Edinburgh Fringe 2014
Anthem for a Doomed Youth is Guy Masterson’s new work in commemoration of the Centenary of the Great War. The show is a compilation of some of the finest poetry and literature from WW1 condensed into an hour of theatre, featuring the works of well known British poets Owen, Sassoon and Brooke, but also hitherto little known French and German authors including an excerpt from Marque’s All Quiet On The Western Front.
Guy Masterson has been a Fringe regular for over twenty years. He introduces Anthem for a Doomed Youth as a tribute to those who fought in the First World War. As in most of his shows there is no elaborate set; however for this show he has also stepped back from character acting and appears as himself, simply carrying a folder containing the poems. He is at pains to point out that he has a script because he wants us to remember that these are the words of others and that he does not intend to appropriate them. Having said that he clearly knows the text he is working with very thoroughly; the show is not simply a rehearsed reading.
Although there is no set he does make good use of lighting and of sound – mostly that of the haunting thump of heavy artillery and shells falling, but also the gentle music of an andante referred to in one of the poems.
The choice of what to include must have been a challenging task with so much fine work to choose from. The result is a number of pieces from well known British poets: Owen, Sassoon and Brooke, but also hitherto little known German authors including an excerpt from Marque’s All Quiet On The Western Front and a French poet Paul Granier. Granier’s work (trans Higgins) provides a striking contrast to the lyrical expressions of many of the British poets that we are familiar with – his work comprising short, hard hitting lines and vivid images: ‘Juddering iron buckets clanging, jerking deadweight chains clanking…’ and Masterson delivers the lines with a punch that hits you in the guts. However, it isn’t all guns and gore; there are lighter moments – of the camaradie, the writing home to families, the imaginative ways of dealing with lice…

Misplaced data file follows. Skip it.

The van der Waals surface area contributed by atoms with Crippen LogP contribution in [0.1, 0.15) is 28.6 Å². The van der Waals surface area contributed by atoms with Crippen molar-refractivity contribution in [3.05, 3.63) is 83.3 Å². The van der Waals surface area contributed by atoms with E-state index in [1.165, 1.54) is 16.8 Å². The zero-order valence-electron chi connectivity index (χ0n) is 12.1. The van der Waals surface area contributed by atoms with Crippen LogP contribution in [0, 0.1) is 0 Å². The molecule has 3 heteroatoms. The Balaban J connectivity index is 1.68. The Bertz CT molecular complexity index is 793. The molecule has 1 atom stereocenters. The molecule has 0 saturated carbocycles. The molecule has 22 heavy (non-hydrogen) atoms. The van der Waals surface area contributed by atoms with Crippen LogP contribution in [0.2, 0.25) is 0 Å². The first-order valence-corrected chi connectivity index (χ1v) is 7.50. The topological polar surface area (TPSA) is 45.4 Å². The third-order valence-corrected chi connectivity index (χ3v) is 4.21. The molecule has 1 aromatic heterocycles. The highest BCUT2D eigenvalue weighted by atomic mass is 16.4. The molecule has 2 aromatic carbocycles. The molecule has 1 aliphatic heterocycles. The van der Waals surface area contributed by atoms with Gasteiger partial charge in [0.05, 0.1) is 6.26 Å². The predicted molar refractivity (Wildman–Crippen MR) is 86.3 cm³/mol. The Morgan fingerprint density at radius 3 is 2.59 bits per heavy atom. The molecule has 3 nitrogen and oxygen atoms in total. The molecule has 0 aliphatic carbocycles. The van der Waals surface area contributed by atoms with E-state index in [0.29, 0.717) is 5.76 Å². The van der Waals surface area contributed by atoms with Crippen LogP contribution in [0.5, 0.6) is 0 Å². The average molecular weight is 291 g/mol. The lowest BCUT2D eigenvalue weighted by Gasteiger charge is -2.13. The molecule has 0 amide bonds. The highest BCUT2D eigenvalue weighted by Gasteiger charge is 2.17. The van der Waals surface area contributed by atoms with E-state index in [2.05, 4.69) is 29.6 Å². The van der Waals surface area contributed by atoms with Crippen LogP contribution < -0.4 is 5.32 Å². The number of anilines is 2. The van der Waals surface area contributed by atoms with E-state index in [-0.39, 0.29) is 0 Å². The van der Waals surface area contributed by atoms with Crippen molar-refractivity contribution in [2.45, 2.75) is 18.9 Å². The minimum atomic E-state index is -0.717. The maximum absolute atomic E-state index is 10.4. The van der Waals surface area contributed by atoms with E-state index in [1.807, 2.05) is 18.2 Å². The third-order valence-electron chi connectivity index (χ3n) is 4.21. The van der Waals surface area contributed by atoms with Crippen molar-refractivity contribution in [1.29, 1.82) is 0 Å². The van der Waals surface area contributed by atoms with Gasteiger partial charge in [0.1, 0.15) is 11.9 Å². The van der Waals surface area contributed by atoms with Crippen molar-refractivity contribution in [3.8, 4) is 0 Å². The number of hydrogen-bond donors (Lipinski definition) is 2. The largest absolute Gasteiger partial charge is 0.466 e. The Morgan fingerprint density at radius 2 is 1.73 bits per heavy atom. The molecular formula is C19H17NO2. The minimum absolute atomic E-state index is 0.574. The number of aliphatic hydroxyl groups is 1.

His presentation approach spans traditional reading and very expressive dramatic portrayals. His powerful delivery together with the variety in pace ensures that the mid-afternoon audience are never tempted to let their concentration slip. He is particularly skilled at addressing the audience with great warmth, almost as a group of friends with whom he is sharing both the poems and something of the background and biography of the poet (very few of whom survived the war).
He has also included one example of a letter home and an imagined scene in no man’s land on Christmas Eve 1914. Both added to the story but, as single examples of each genre, sat a little awkwardly – hopefully he will consider adding a little more of that kind of material in the future for balance.
At sixty minutes this show felt just right for a fringe event; however, I also felt there is scope to develop it and add more (or possibly reintroduce some of those pieces that I suspect were hard to leave out in the first place) to create a full length show.
Overall, it is a powerful and moving piece; an hour where you feel you have stepped out of this frantic modern world into another, completely different one. A place where everyone’s life was dominated by the war. It took me a little while to adjust to the noise and bustle of the festival and Edinburgh streets as I left; a measure of the impact it had.